Gardai urged to rein in children on sulkies as Limerick town turns into ‘Wild West’

Gardai urged to rein in children on sulkies as Limerick town turns into ‘Wild West’

Cllr PJ Carey has called for the gardai to rein in young sulky riders in Kilmallock

A COUNCILLOR has called on gardai to rein in children as young as six riding sulkies in a County Limerick town which, he says, is turning into the “Wild West”.

Cllr PJ Carey said sulkies are being ridden up and down Kilmallock’s Main Street, horses are tied up in green areas and allowed to roam in the town’s People’s Park, which is covered in equine faeces.

“It is a big problem. I have seen national school children as young as six and seven in sulkies. They are tiny little guys sitting behind Shetland ponies. It is going on seven days a week in Kilmallock. It is dangerous and it is illegal. 

“They are getting more and more emboldened because there is no enforcement,” said Cllr Carey, who raised the matter at a Joint Policing Sub-Committee meeting of the Cappamore-Kilmallock municipal district.

“One day I was driving up town. There was a young lad, probably 12 or 13, on a bike pulling a fair big, powerful pony with a rope. I don’t know how many laws he was breaking. Traffic was held up. A squad car passed by and kept driving,” said Cllr Carey.

He said there is a lot of legislation and quoted from the Control of Horses Act 1996.

Read also: Woman killed in car crash near Limerick-Kerry border named locally

“It states that all horses must be microchipped and have official identification documents. Horses on a public road must be fitted with a bridle, be under the control of someone over the age of 16 and must have a licence. 

“The county council must ensure the owner, who must be over the age of 16, is fit to keep the horse before issuing the licence. It is illegal to have a horse tied up. It is also illegal to allow a horse to graze or remain in a public place without consent from the council,” said Cllr Carey.

Superintendent John Ryan, who has recently been appointed as head of the Bruff district, said he has some experience in the area.

“It is not as straightforward as you imagine. We have to work with the council or Department of Agriculture.

“The big difficulty is getting horses taken away - there is a huge cost factor. We will certainly put something in place if you will send me the details,” said Supt Ryan.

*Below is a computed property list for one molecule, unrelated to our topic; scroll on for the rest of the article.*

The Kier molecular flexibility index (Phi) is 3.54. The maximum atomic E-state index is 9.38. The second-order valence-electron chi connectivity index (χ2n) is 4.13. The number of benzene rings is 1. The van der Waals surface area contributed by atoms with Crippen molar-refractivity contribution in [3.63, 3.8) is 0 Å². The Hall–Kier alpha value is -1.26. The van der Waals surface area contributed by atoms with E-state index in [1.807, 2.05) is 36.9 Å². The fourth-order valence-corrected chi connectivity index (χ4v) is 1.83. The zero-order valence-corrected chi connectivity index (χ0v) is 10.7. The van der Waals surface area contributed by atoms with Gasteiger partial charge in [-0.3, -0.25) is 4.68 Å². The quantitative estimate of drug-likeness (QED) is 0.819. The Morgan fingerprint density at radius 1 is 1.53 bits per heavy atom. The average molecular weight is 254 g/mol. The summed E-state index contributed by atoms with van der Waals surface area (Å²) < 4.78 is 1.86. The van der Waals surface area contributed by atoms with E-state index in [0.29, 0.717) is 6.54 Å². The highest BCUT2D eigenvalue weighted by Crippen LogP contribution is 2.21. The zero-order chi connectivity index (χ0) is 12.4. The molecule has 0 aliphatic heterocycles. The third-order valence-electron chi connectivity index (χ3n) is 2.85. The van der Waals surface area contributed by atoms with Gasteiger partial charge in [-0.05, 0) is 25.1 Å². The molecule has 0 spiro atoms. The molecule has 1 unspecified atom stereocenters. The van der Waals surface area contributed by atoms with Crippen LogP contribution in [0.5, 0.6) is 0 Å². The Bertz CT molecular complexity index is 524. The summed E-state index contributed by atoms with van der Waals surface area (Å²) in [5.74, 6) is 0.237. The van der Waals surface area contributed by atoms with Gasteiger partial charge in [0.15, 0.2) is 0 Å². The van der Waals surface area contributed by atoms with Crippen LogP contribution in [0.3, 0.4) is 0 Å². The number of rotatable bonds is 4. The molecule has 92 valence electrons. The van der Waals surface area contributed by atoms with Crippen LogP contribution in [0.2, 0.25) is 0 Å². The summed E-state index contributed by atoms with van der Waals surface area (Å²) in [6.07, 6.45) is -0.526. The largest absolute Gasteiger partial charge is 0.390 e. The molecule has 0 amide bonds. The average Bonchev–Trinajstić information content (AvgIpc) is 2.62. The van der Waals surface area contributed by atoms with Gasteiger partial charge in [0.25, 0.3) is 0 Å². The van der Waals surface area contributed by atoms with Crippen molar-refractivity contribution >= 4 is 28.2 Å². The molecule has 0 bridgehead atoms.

Cllr Mike Donegan said the problem of horses in public areas in Kilmallock is “ongoing”.

Last year, he highlighted Deebert Close where horses were being put on the estate’s green area.

Speaking after the Joint Policing Sub-Committee meeting, Cllr Carey raised the issue of insurance.

"What happens if a horse in one of these sulkies being driven by a child or a teenager kicks a car? Who pays for the damage? 

"People get jailed for driving without insurance but kids are out on sulkies without a care in the world while the rest of us have to pay motor tax, insurance, NCT etc Gardai need to enforce the laws of the land," said Cllr Carey.

Martin Collins, of Pavee Point, gave his opinion on children riding sulkies in Kilmallock to the Leader.

“If there is no threat to health and safety of people directly involved or the animals or members of the public then I honestly can’t see what the issue is if there is no threat to public safety. If there is a threat to public safety then that is a different matter altogether.

“I am not really familiar with the local context but just at a general level I would say if this is practiced in a safe and responsible manner then I honestly don’t see what the issue is. It could actually be a deterrent as well.

“I mean if these young children didn’t have their ponies and their sulkies then God knows what other sort of anti-social behaviour they might get involved in in a few years time such as crime or drug addiction and then, of course, you have mental health issues.

“It could potentially be a very positive healthy hobby,” said Mr Collins.

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